Kaski, J. C., Rosano, G., Gavrielides, S. & Chen, L. Effects of angiotensin-converting enzyme inhibition on exercise-induced angina and ST segment depression in patients with microvascular angina. J. Am. Coll. Cardiol. 23, 652–657 (1994).
Nalbantgil, I. et al. Therapeutic benefits of cilazapril in patients with syndrome X. Cardiology 89, 130–133 (1998).
Pauly, D. F. et al. In women with symptoms of cardiac ischemia, nonobstructive coronary arteries, and microvascular dysfunction, angiotensin-converting enzyme inhibition is associated with improved microvascular function: A double-blind randomized study from the National Heart, Lung and Blood Institute Women's Ischemia Syndrome Evaluation (WISE). Am. Heart J. 162, 678–684 (2011).
Akashi, Y. J., Nef, H. M., Mollmann, H. & Ueyama, T. Stress cardiomyopathy. Annu. Rev. Med. 61, 271–286 (2010).
Yoshioka, T. et al. Clinical implications of midventricular obstruction and intravenous propranolol use in transient left ventricular apical ballooning (Tako-tsubo cardiomyopathy). Am. Heart J. 155, 526.e1–526.e7 (2008).
Wittstein, I. S. et al. Neurohumoral features of myocardial stunning due to sudden emotional stress. N. Engl. J. Med. 352, 539–548 (2005).
Bielecka-Dabrowa, A. et al. Takotsubo cardiomyopathy—the current state of knowledge. Int. J. Cardiol. 142, 120–125 (2010).
Akashi, Y. J., Goldstein, D. S., Barbaro, G. & Ueyama, T. Takotsubo cardiomyopathy: a new form of acute, reversible heart failure. Circulation 118, 2754–2762 (2008).
Edwards, F. H., Carey, J. S., Grover, F. L., Bero, J. W. & Hartz, R. S. Impact of gender on coronary bypass operative mortality. Ann. Thorac. Surg. 66, 125–131 (1998).
Weintraub, W. S., Wenger, N. K., Jones, E. L., Craver, J. M. & Guyton, R. A. Changing clinical characteristics of coronary surgery patients. Differences between men and women. Circulation 88, II79–II86 (1993).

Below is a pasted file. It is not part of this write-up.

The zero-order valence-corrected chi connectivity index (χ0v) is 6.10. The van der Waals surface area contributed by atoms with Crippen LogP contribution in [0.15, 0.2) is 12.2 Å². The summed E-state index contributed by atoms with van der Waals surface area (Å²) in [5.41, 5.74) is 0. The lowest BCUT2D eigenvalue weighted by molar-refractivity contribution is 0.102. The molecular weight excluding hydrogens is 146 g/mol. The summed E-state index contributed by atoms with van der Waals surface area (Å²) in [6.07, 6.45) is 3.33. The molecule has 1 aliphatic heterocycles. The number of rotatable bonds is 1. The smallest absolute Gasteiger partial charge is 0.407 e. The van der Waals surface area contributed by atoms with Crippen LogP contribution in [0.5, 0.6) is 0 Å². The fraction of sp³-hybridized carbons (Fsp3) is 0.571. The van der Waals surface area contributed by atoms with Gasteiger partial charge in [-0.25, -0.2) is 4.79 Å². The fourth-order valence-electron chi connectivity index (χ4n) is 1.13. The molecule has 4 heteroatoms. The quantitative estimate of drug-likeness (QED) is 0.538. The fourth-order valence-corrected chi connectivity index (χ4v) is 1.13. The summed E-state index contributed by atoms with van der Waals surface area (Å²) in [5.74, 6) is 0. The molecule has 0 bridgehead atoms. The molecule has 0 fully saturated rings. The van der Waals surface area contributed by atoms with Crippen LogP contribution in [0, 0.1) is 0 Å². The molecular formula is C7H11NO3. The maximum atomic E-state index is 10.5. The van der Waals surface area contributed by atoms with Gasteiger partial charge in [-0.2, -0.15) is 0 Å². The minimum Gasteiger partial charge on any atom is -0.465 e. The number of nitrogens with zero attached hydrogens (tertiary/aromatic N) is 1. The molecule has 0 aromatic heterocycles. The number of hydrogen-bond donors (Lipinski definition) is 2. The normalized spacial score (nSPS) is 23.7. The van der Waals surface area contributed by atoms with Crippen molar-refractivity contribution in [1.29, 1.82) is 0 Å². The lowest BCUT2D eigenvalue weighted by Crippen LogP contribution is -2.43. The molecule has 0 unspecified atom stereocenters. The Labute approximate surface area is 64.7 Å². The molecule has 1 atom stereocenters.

Woods, S. E., Noble, G., Smith, J. M. & Hasselfeld, K. The influence of gender in patients undergoing coronary artery bypass graft surgery: an eight-year prospective hospitalized cohort study. J. Am. Coll. Surg. 196, 428–434 (2003).
Vaccarino, V., Abramson, J. L., Veledar, E. & Weintraub, W. S. Sex differences in hospital mortality after coronary artery bypass surgery: evidence for a higher mortality in younger women. Circulation 105, 1176–1181 (2002).
Kelsey, S. F. et al. Results of percutaneous transluminal coronary angioplasty in women. 1985–1986 National Heart, Lung, and Blood Institute's Coronary Angioplasty Registry. Circulation 87, 720–727 (1993).
Holubkov, R. et al. Angina 1 year after percutaneous coronary intervention: a report from the NHLBI Dynamic Registry. Am. Heart J. 144, 826–833 (2002).
Jacobs, A. K. et al. Better outcome for women compared with men undergoing coronary revascularization: a report from the Bypass Angioplasty Revascularization Investigation (BARI). Circulation 98, 1279–1285 (1998).
Thompson, C. A. et al. Gender-based differences of percutaneous coronary intervention in the drug-eluting stent era. Catheter. Cardiovasc. Interv. 67, 25–31 (2006).
Abbott, J. D. et al. Gender-based outcomes in percutaneous coronary intervention with drug-eluting stents (from the National Heart, Lung, and Blood Institute Dynamic Registry). Am. J. Cardiol. 99, 626–631 (2007).
Argulian, E. et al. Gender differences in short-term cardiovascular outcomes after percutaneous coronary interventions. Am. J. Cardiol. 98, 48–53 (2006).
Yang, F., Minutello, R. M., Bhagan, S., Sharma, A. & Wong, S. C. The impact of gender on vessel size in patients with angiographically normal coronary arteries. J. Interv. Cardiol. 19, 340–344 (2006).
Mehilli, J. et al. Gender and restenosis after coronary artery stenting. Eur. Heart J. 24, 1523–1530 (2003).
Dickerson, J. A., Nagaraja, H. N. & Raman, S. V. Gender-related differences in coronary artery dimensions: a volumetric analysis. Clin. Cardiol. 33, E44–E49 (2010).
Vaccarino, V. et al. Sex differences in mortality after acute myocardial infarction: changes from 1994 to 2006. Arch. Intern. Med. 169, 1767–1774 (2009).
Vaccarino, V., Parsons, L., Every, N. R., Barron, H. V. & Krumholz, H. M. Sex-based differences in early mortality after myocardial infarction. National Registry of Myocardial Infarction 2 Participants. N. Engl. J. Med. 341, 217–225 (1999).